While seemingly more important questions dominate the current dialogue among tour and travel industry leaders in the UK, the private sector keeps churning out the results of “boutique” surveys that should enable tour operators and other travel sellers to sharpen their sales and marketing tools.
The latest comes in the results of a pair of surveys, with the key findings indicating that families are a very lucrative market segment—more so than thought before—and that millennials are looking to travel to exotic, far-off places … but not that far-off. A re-cap of the key findings from the two surveys follows.
- In the first study—a nationwide survey of 2,000 adults by Piper, a leading specialist investor in consumer brands—it was found that:
—Thirty-seven percent of travelers are adventurous with their travel choices, and 45 percent of these travelers are millennials.
—UK travelers tend to go to attractions visited by fewer tourists.
—While Brits desire unusual escapades, they will not go so far that they will have no access to internet, with 69 percent of these travelers checking their mobile devices at least once a day.
—One out of four (25 percent) of millennials check their devices “at least every hour.”
—About one out of every eight (12 percent) are unable to disconnect, requiring “24/7” connectivity.
—Millennials want Wi-Fi access for their social media accounts to post updates from their travel. (Yet another survey revealed that 97 percent of millennial travelers post on social networks and share experiences while travelling.)
—Millennials tend to avoid travel agents and book their flights and accommodations online; they search for itineraries online, as well as for transportation—either for booking transportation or using the GPS and online maps.
Natalie Thwaites, associate partner at Piper, said: “Despite the economic uncertainty, these findings have shown that holidays remain essential for UK consumers. The appetite for adventure is particularly interesting and consistent with the rise of the experiential consumer in other sectors.”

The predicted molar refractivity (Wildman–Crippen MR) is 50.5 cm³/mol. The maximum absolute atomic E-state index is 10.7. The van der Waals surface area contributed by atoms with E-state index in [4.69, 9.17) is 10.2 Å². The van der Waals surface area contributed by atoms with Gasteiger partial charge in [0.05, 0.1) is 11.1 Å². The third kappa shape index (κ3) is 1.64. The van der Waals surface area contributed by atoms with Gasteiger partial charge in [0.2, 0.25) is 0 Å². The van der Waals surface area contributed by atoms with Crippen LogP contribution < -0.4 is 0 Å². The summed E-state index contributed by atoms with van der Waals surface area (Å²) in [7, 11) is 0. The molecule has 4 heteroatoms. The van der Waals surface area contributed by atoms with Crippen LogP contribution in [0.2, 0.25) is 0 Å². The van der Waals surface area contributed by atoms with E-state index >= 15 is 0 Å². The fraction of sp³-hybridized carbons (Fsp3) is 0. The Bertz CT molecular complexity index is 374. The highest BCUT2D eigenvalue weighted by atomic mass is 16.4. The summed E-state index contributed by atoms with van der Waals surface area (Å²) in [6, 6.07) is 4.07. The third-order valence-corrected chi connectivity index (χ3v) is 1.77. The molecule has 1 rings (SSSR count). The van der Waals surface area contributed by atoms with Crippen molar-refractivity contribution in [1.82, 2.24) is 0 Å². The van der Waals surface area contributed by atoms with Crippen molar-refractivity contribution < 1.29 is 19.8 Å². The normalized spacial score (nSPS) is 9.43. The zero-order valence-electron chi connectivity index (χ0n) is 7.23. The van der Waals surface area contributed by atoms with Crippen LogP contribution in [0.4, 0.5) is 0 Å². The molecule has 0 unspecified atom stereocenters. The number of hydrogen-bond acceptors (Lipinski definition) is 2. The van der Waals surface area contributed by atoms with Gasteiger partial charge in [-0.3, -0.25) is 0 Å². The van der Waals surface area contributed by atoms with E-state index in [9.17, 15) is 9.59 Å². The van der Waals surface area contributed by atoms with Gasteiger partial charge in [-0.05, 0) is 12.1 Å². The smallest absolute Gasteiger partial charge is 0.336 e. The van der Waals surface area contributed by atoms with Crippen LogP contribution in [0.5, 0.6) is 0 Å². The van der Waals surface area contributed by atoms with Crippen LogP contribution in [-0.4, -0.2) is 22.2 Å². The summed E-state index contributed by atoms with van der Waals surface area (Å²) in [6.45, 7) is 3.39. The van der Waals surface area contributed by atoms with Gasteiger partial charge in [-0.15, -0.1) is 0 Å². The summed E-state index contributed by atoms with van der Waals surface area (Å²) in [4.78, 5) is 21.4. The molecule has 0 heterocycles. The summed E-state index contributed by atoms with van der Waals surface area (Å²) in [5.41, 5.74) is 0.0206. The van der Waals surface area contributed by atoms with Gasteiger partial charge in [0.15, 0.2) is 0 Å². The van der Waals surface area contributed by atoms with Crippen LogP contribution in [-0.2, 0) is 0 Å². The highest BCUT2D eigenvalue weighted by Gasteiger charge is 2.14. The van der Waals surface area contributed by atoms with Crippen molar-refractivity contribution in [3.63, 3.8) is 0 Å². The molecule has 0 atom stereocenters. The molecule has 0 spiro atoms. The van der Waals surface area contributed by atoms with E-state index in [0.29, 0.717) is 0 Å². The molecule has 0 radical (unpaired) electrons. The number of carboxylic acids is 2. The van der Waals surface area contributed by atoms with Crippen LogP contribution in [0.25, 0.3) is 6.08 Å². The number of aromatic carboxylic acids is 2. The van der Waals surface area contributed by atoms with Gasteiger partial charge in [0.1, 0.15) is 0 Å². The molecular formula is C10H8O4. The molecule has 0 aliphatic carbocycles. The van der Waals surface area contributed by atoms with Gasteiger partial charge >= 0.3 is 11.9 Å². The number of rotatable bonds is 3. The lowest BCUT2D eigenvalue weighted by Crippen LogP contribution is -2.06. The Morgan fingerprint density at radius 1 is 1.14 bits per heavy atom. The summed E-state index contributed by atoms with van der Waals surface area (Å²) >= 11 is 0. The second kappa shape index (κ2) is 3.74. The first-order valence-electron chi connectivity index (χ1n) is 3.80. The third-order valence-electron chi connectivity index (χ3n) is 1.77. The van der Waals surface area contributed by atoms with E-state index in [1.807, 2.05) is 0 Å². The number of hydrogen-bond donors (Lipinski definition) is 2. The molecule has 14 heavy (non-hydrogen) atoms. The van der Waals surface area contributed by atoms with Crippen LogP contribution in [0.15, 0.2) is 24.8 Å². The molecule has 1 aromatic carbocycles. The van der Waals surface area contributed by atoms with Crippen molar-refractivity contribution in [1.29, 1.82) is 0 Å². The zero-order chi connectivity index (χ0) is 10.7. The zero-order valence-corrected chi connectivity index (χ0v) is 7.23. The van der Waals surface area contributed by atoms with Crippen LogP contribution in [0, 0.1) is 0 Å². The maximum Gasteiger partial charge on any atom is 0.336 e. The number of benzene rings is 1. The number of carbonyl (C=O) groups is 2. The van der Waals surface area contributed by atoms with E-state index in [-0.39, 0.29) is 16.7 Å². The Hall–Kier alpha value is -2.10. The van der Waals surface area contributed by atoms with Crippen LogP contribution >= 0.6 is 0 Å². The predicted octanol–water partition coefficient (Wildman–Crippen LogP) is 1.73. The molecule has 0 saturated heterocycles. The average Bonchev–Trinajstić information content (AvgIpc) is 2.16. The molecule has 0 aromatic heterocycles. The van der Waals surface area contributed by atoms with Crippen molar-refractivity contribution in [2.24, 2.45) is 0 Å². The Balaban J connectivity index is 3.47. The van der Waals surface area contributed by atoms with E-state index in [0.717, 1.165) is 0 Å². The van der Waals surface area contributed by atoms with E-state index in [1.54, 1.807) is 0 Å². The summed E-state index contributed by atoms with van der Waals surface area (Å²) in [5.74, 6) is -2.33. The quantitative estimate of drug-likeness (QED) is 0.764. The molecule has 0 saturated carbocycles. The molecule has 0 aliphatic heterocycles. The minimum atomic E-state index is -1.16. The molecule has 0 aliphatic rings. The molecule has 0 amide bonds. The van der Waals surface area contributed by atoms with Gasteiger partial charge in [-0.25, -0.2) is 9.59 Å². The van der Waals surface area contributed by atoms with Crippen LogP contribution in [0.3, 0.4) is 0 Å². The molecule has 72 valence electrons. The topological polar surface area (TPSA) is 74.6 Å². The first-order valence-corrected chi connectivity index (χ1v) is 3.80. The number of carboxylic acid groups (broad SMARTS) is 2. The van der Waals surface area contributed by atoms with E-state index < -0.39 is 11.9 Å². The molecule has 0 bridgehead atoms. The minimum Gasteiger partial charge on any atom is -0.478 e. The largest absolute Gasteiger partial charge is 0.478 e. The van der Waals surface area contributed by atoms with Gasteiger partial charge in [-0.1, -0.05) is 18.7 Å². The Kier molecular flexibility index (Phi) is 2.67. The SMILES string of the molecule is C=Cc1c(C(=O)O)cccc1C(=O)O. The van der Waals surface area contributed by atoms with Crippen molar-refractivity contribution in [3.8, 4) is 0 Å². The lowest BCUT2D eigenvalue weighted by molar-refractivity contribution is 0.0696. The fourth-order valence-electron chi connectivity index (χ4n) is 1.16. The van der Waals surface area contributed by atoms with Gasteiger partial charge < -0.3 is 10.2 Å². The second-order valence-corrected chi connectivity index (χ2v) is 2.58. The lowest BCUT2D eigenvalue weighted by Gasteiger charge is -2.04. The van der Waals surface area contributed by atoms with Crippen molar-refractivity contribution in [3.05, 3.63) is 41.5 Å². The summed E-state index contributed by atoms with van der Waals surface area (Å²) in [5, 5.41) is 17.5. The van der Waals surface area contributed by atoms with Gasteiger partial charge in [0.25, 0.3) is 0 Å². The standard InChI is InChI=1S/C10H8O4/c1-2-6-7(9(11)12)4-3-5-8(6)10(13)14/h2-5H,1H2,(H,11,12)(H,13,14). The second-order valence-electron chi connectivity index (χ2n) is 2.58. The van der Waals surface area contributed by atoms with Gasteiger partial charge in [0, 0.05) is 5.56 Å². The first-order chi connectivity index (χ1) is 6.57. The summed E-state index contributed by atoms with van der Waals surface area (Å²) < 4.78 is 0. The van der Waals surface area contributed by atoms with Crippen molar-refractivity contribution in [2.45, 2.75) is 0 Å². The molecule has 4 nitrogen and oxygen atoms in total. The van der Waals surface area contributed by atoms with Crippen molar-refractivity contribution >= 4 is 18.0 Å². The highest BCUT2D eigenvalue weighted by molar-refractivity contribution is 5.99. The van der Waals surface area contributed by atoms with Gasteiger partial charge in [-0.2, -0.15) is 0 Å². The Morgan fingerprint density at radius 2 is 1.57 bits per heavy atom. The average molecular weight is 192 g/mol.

- In the second study—study commissioned by the tour operator Ocean Florida covering 1,130 adults—it was revealed that people with children are more likely to take multiple holidays a year. Specific findings include the following:
—More than a third (34 percent) of families take two holidays a year vs. 28 percent of households without children.
—While it is generally thought that millennials have more disposable income and time, it is not always being spent on holidays, according to the study.
—The research found that 16 percent of people in the UK are splurging between £3,000-£10,000 ($3,830-$14,050) on their summer getaway.
—A third of those aged 25 to 34 take five to six months to save for holidays, with 23 percent indicating that it took three to four months and 13 percent saying it was one to two months.
—Families are more likely to save over a longer period of time. One quarter (26 percent) said it took five to six months, followed by 21 percent saying it took 11 to 12 months with 18 percent saying it only took them three to four months.
—Those without children are spending more on holiday accessories. Not quite a third (30 percent) of child-free respondents spent between £101-£250 ($130-$319), as opposed to only a quarter of those with children.